5 March, 2021

Reza Rahman is Principal Program Manager for Java on Azure at Microsoft. Reza has over a decade of experience with technology leadership, enterprise architecture and consulting. He has been working with Java EE technology since its inception, developing on almost every major application platform ranging from Tomcat to JBoss, GlassFish, WebSphere and WebLogic. Reza has developed enterprise systems for well-known companies like eBay, Motorola, Comcast, Nokia, Prudential, Guardian Life, USAA, Independence Blue Cross, Anthem, CapitalOne and AAA using Java EE and Spring. He was also one of the speakers on the Java2Days and CodeMonsters conferences in December.

Mr. Rahman, you are a frequent attendee of the conferences.

Yes, I was a keynote speaker in the first conference many years ago. I think it was 2009. I’ve tried to attend all of them, but obviously it hasn’t always been possible because of scheduling reasons. But I have attended the vast majority of Java2Days.

Back then you had to travel to the conferences, but now it’s all online, so I guess it’s easier to attend more conferences.

Sort of. Speaking at conferences is not my day job, I do it of a sense of community and helping getting the word out and the work that I’m doing on Jakarta EE. Honestly it was a pleasure visiting Sofia every now and then. When I first visited the Bulgarian capital it was an eye opening experience. I had been to Moscow and Russia before, so I had an idea of what to expect. But Moscow is very different. To me it was an amazing experience. So many young people ready to embrace the future and the world. The tech community and the young people there and also the culture and heritage of Bulgaria to me was very impressive. You guys have very strong sense of who you are as people. So I look forward to visiting Sofia once again.

So you are one of the main guys of this conference and a favorite to the audience. What do you think of the first virtual edition of Java2Days and CodeMonsters?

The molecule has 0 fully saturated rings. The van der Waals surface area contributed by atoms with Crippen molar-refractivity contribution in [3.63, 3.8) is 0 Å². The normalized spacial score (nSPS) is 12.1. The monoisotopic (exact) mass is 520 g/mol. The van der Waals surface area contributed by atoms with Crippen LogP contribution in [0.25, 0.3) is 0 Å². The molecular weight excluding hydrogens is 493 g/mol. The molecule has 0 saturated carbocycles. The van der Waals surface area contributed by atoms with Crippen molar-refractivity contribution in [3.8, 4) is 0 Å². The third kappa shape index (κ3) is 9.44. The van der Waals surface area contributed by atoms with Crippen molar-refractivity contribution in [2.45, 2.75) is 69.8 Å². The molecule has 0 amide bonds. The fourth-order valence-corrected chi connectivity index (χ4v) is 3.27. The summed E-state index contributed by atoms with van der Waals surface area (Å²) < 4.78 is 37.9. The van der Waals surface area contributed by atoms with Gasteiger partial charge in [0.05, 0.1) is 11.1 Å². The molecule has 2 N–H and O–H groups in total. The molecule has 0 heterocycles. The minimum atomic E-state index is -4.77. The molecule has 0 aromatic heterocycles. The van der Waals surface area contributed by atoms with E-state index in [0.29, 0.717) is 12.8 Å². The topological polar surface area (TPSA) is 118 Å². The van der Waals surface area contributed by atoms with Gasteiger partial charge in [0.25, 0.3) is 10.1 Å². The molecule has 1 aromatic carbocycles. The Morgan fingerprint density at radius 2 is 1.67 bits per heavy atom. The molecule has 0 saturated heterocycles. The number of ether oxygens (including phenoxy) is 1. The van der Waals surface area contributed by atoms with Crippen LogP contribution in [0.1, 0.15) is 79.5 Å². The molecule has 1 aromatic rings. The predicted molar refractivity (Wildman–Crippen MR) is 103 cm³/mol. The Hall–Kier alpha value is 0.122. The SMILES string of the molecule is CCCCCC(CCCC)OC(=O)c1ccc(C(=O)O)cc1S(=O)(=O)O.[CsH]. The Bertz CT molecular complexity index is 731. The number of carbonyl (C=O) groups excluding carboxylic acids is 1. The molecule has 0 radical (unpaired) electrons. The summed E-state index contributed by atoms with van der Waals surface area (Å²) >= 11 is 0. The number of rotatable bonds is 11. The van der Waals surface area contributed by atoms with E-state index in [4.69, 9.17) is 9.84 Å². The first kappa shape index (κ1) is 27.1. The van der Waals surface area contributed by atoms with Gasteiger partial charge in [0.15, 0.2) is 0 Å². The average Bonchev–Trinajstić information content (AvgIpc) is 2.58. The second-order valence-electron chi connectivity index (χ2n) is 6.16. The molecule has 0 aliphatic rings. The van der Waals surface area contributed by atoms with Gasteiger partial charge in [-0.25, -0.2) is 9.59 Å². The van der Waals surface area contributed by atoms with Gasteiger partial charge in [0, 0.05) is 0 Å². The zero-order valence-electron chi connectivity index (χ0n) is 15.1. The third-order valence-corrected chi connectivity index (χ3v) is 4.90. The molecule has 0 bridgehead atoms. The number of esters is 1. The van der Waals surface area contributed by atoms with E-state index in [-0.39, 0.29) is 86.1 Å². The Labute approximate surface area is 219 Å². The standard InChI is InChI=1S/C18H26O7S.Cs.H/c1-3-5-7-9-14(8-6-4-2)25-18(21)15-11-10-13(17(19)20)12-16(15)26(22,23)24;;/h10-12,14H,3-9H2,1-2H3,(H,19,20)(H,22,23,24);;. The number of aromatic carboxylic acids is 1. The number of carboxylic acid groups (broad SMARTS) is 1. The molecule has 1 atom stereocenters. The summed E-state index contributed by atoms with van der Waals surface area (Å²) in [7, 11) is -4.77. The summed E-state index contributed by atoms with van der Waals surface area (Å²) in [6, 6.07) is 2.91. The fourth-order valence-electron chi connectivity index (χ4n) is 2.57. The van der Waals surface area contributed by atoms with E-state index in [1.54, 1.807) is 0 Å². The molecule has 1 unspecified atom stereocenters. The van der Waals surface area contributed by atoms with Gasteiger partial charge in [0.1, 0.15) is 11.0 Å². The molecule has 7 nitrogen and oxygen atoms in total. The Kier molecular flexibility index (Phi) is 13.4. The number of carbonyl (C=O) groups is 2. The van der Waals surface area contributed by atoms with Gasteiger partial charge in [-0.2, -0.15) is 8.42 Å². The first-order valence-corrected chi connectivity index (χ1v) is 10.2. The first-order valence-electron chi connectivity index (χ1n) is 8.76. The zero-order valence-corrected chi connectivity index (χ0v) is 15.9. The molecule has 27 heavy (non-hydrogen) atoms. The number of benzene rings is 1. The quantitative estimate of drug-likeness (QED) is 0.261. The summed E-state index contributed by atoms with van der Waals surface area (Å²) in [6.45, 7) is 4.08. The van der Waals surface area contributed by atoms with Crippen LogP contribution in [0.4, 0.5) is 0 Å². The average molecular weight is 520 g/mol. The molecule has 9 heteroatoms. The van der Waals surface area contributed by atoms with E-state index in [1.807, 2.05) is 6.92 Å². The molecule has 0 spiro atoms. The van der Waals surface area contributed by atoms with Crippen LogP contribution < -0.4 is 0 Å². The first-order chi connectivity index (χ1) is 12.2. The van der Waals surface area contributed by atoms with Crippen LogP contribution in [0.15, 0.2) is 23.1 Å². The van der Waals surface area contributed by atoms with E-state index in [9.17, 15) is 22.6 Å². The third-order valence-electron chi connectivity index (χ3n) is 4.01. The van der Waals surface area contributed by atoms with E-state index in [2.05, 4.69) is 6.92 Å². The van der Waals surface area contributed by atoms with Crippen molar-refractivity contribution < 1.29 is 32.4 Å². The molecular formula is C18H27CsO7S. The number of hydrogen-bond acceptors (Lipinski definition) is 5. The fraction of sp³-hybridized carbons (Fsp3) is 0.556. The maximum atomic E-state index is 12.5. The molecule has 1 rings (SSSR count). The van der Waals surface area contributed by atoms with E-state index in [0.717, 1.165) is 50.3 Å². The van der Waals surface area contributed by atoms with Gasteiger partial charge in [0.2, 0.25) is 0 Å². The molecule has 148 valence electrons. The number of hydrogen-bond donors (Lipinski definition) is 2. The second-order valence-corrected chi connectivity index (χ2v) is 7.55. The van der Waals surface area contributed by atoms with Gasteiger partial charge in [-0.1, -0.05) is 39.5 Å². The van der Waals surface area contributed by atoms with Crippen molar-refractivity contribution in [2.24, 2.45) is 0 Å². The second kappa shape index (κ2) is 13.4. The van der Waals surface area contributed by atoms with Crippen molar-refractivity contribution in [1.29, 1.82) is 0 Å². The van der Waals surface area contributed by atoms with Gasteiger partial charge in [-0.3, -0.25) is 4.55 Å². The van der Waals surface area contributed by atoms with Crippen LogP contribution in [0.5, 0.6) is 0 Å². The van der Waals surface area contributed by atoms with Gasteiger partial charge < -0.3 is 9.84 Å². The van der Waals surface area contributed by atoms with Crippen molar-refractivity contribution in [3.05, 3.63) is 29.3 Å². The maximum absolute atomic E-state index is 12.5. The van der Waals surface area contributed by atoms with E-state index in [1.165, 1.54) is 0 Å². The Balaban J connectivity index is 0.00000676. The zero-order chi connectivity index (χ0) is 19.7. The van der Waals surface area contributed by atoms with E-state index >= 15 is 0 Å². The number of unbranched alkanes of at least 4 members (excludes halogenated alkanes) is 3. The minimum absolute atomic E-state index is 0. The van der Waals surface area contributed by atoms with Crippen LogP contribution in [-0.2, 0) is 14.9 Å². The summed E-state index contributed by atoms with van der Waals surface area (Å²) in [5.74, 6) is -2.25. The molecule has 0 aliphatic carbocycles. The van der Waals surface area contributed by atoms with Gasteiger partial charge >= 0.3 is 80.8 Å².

I think it all went pretty well and I’m really glad that the organizers decided to have it. The attendance was very good. For me it really speaks to the tenacity that you had the conference even despite the challenges and in fact people are attending and they are paying attention. Honestly it’s really great and encouraging that you’re not “oh, we have the pandemic so lets take it easy”.

The learning experience is really good, but I want to ask you what about the networking that is really important for the developers attending a conference?

In essence for me the experience was not very different. I’ve been a virtual worker for a very long time so to me working virtually comes really naturally. My colleagues have always been people that I’m speaking remotely to via Zoom, Google, Twitter, Slack and etc. The same is with the developers community. I’m working either on the Jakarta space or the open source space with people all over the world – India, China, Greece, UK, USA and etc. You name it, right? So in that sense it’s not been different at all, it’s been the same. Of course it would be nice to go to a conference now and then to meet people in person, but to me I’ve even had more interactions with people virtually than I had in the past. So it’s all ok. The community is still engaged.

I read that you make sure that java developers are first class citizens in Microsoft and Microsoft is a first class citizen of the Java ecosystem. Even your lecture on the Java2Days conference was “How Microsoft learned to love Java”. So I’m getting the impression that Java is not that popular in Microsoft or at least it wasn’t for a long time.